Research Into How Children Experience Animal Abuse Shows Why Domestic Violence Shelters Should… - Pacific Standard

Research Into How Children Experience Animal Abuse Shows Why Domestic Violence Shelters Should…

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Twenty-four percent of children whose mothers experience domestic violence also see threats to or abuse of companion animals, research shows.

By Zazie Todd

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(Photo: Marianne Todd/Getty Images)

Every year in the United States, one in 15 children is exposed to intimate partner violence, according to a national survey. Research from a team led by Shelby McDonald of Virginia Commonwealth University finds many also witness abuse of pets in the home, potentially adding to the impacts on their behavior and mental health.

The researchers interviewed children between the ages of seven and 12 whose mothers had used domestic violence services in the past year. Of 242 children, one-quarter had seen someone threaten to or actually injure or kill a pet. They analyzed the data from this group to find out more about the animal abuse these children saw.

The results show the patterns of animal abuse that children describe as happening in the home, the different family members involved, and the reasons children give as to why it occurs. For children who witness this, it may be especially traumatic, since pets can be a form of social support during difficult times.

“Children experience close bonds with companion animals and rely on pets as a way of managing stress,” McDonald says. “In the context of high stress, unpredictable environments such as a households experiencing family violence, pets may serve as security-providing attachment figures, offering comfort, consistency, and support to children who are coping with adverse environments.”

This shows children drawing a distinction between perceived punishment (that they might consider justified) and abuse (that wasn’t justified).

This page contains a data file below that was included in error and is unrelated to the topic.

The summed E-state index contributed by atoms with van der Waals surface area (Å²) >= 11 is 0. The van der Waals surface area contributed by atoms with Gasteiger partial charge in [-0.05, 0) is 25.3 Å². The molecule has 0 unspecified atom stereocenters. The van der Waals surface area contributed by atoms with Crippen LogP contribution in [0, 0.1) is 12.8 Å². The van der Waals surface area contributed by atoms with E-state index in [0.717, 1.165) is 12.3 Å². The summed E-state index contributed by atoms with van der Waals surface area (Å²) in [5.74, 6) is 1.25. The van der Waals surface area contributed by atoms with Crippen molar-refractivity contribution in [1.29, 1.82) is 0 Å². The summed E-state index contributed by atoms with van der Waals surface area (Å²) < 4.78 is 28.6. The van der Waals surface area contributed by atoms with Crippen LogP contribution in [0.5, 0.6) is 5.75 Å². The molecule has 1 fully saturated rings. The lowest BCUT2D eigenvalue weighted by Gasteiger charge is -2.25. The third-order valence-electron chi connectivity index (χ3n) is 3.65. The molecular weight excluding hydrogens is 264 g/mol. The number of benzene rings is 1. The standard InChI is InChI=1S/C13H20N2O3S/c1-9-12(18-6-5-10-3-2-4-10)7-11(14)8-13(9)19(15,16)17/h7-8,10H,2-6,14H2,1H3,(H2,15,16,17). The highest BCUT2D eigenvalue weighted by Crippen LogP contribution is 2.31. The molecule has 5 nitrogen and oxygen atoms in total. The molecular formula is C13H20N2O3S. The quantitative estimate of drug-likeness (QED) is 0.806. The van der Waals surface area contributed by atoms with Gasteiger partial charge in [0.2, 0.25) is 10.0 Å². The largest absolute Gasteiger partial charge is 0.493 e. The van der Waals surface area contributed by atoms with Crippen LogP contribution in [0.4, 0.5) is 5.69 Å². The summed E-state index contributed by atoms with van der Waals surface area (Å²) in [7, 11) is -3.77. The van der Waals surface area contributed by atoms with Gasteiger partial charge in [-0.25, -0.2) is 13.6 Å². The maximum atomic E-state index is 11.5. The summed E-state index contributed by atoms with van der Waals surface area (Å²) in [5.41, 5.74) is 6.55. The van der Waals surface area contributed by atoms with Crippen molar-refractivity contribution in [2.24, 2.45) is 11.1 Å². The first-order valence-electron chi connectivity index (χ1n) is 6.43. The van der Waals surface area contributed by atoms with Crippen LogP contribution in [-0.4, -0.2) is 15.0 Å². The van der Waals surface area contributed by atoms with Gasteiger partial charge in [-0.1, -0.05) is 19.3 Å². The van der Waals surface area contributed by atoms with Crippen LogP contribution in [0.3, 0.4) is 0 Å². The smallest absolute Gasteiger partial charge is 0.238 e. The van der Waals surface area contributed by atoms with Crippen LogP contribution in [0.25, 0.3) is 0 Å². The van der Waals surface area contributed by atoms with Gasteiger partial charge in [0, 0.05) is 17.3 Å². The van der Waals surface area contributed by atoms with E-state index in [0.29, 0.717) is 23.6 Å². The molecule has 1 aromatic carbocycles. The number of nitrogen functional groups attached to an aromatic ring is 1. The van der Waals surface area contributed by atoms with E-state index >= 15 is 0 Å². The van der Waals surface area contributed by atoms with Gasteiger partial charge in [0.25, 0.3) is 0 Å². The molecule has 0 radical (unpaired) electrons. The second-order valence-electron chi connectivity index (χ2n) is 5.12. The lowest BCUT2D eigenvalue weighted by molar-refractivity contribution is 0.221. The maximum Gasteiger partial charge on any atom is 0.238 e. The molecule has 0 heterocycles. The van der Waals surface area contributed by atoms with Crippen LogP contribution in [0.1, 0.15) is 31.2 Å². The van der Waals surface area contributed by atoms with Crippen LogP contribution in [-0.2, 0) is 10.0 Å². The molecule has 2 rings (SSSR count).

“In addition, positive interactions with pets and caring for pets in the home may provide important opportunities for children to build self-esteem, develop empathy, and increase social interactions with peers and members of their community,” McDonald says. “Thus, the presence of a pet in the home may function as a protective factor that helps buffer the impact of IPV [intimate partner violence] on the child. Certainly, the protective impact of having a beloved pet in the home would likely be compromised if the pet were being abused in the context of multidirectional family violence.”

The researchers found three contexts in which animal abuse occurred. Most commonly, the mother’s partner threatened or hurt the pet as a way to frighten and control the mother. One boy said, for example, “when my mom and I do not clean well or get up early, he [dad] gets angry and starts kicking the dog with his boot and starts throwing him against the wall time and time again.”

Children seemed to recognize this kind of behavior was aimed at upsetting their mother, and sometimes themselves too, as in the example above (“my mom and I”). For women in these situations, seeing their child upset at abuse of the family pet may add to negative feelings and self-blame.

At other times, violence was used by the mother, their partner, or siblings as a way of punishing the pet for misbehavior. One girl said, for example, “my dad kicked the dog when it tried to bite visitors to my house.” There was a wide range, from pulling the leash too hard to inflicting serious damage. The authors say that, since physical punishment is common for children in households with domestic violence, it is no surprise to see it applied to pets. Also, physically punished pets may become aggressive, potentially leading to more harsh treatment.

This shows children drawing a distinction between perceived punishment (that they might consider justified) and abuse (that wasn’t justified). This is interesting because, at this age, children are developing ideas about fairness, and it is believed children’s understanding of interpersonal violence is important for long-term outcomes.

The third context was siblings abusing the animal. “My little brother just got mad and threw the cat down the stairs,” for example. Some children said they had sometimes hurt their pet too.

Seventy-eight percent said they had protected or tried to help a pet. Sometimes they took preventive action to keep animals away from their mother’s partner, such as putting the pet in their room. Some children said they directly intervened; one boy said, “When my dad was trying to hurt my dog, I grabbed my dog and said, ‘no, dad, no.’”

Children’s interventions show pets are important to them, but many domestic violence shelters do not allow pets. The researchers say children may need help in coming to terms with not having been able to help or save their pet, and that humane education programs to teach them how to properly interact with animals may also be beneficial.

This important study shows more research is needed on the effects these experiences have on children.

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